Walking out of the movie theater after an excessive 2 1/2 hours, I felt something. Was it the force? Nope — just sadness. “Star Wars: The Last Jedi” turned out to be a total dud.
I don’t want to discuss details of the film to avoid spoilers, but quite frankly there isn’t much to spoil. “The Last Jedi” is plotless, poorly written, devoid of character development, self-satirizing … I could go on and on.
As an avid “Star Wars” fan, I was supremely disappointed. And I am not alone. Take a look at the user reviews on Rotten Tomatoes. There are more than 150,000, most of them ripping the movie to shreds. The reviews cover many of the points I mention above, but there is a surprising connection among many of them:
People expressed that they felt “hurt” by the film. The word “betrayed” can also be found several times.
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At first read, these words seem too grand. After all, it’s only a movie. But I couldn’t agree more with these seemingly exaggerated reviews.
I felt oddly sad for several hours after seeing “The Last Jedi.” Sad enough to wonder why. Why is this lousy movie having such an impact on me and so many other “Star Wars” fans?
The answer does not have to do with disappointment, but rather with innocence. I, like other young fans, grew up watching the films. But it wasn’t just about seeing the movies. It was the Lego sets, plastic lightsabers, costumes, competitions to see who could do the best Darth Vader voice — “Star Wars” truly was a staple of many childhoods.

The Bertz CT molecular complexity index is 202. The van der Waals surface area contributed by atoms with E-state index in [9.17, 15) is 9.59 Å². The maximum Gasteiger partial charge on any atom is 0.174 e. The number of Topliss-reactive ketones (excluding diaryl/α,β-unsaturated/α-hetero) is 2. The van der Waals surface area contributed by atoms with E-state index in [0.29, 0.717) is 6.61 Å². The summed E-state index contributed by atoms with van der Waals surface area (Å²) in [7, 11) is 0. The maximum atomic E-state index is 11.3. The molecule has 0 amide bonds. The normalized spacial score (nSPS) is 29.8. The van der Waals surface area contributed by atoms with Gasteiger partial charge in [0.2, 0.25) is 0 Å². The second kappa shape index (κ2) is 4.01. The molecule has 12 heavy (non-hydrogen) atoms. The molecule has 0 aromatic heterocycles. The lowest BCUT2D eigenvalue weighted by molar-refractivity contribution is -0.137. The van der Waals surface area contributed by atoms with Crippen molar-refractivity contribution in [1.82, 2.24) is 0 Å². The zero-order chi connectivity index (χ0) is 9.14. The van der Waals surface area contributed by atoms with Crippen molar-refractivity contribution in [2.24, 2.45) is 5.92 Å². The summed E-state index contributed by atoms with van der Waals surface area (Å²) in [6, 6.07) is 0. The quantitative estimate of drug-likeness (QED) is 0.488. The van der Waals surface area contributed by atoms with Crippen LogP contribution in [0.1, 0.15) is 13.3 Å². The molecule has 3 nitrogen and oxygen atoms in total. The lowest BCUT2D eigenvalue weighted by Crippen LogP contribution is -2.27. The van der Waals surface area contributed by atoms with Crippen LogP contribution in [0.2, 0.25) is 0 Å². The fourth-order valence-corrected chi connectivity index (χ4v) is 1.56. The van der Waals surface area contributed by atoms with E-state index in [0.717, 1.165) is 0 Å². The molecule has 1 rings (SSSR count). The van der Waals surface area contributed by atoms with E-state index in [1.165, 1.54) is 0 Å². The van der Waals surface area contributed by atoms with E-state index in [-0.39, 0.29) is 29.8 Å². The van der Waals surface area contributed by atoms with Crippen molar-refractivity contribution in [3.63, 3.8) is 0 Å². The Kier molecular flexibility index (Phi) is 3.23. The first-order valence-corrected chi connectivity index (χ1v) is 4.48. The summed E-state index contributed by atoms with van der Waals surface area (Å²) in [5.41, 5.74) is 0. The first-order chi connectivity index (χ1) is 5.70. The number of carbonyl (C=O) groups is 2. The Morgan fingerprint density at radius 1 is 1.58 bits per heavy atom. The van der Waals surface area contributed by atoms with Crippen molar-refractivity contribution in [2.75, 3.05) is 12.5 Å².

I carry some of that childlike wonder with me to this day. Heck, I’m a 22-year-old man, and I still try to make pencils move using the force — because you never know.
So when “The Last Jedi” proved to be shockingly bad, it was more than a Saturday night misspent. The movie was a stain on my childhood memories. Although I have matured, I want to retain 8-year-old Benny’s view of “Star Wars.”
“The Last Jedi” confronted and even destroyed many of the elements of the previous films, tarnishing memories that were once innocent. I cannot view Luke Skywalker the same way. But, like all “Star Wars” fanatics, I will not let this disheartening movie affect my childhood memories.
My Lego Death Star confused stormtroopers now and then. My homemade Chewbacca costume fooled even the wisest of Wookiees, and the Calmenson lightsaber fight of 1999 is part of “Star Wars” lore. I am going to carry those special memories for a long, long time.
Disregard “The Last Jedi” I shall. Made so many better memories I have.
Dallas native Benjamin Calmenson is a senior finance major at the University of Kansas.